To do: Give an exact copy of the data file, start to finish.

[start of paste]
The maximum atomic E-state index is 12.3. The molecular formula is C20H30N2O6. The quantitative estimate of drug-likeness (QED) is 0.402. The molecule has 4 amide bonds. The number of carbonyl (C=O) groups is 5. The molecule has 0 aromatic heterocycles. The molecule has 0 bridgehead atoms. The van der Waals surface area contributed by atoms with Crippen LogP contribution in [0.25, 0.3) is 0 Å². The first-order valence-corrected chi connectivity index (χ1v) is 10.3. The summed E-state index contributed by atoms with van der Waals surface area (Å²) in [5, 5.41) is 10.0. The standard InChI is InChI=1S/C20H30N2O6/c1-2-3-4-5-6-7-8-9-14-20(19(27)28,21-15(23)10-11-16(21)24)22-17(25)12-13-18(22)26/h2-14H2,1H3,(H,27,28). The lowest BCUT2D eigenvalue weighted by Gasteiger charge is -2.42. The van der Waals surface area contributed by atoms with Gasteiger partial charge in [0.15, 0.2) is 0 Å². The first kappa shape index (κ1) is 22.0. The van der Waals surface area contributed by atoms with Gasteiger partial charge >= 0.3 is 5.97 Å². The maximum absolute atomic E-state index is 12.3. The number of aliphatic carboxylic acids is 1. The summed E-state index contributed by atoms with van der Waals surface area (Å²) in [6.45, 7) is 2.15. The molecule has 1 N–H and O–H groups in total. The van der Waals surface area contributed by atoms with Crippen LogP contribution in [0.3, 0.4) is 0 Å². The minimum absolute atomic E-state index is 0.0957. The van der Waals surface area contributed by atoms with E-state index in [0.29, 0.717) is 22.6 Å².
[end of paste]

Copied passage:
The maximum atomic E-state index is 12.3. The molecular formula is C20H30N2O6. The quantitative estimate of drug-likeness (QED) is 0.402. The molecule has 4 amide bonds. The number of carbonyl (C=O) groups is 5. The molecule has 0 aromatic heterocycles. The molecule has 0 bridgehead atoms. The van der Waals surface area contributed by atoms with Crippen LogP contribution in [0.25, 0.3) is 0 Å². The first-order valence-corrected chi connectivity index (χ1v) is 10.3. The summed E-state index contributed by atoms with van der Waals surface area (Å²) in [5, 5.41) is 10.0. The standard InChI is InChI=1S/C20H30N2O6/c1-2-3-4-5-6-7-8-9-14-20(19(27)28,21-15(23)10-11-16(21)24)22-17(25)12-13-18(22)26/h2-14H2,1H3,(H,27,28). The lowest BCUT2D eigenvalue weighted by Gasteiger charge is -2.42. The van der Waals surface area contributed by atoms with Gasteiger partial charge in [0.15, 0.2) is 0 Å². The first kappa shape index (κ1) is 22.0. The van der Waals surface area contributed by atoms with Gasteiger partial charge >= 0.3 is 5.97 Å². The maximum absolute atomic E-state index is 12.3. The number of aliphatic carboxylic acids is 1. The summed E-state index contributed by atoms with van der Waals surface area (Å²) in [6.45, 7) is 2.15. The molecule has 1 N–H and O–H groups in total. The van der Waals surface area contributed by atoms with Crippen LogP contribution in [0.3, 0.4) is 0 Å². The minimum absolute atomic E-state index is 0.0957. The van der Waals surface area contributed by atoms with E-state index in [0.29, 0.717) is 22.6 Å².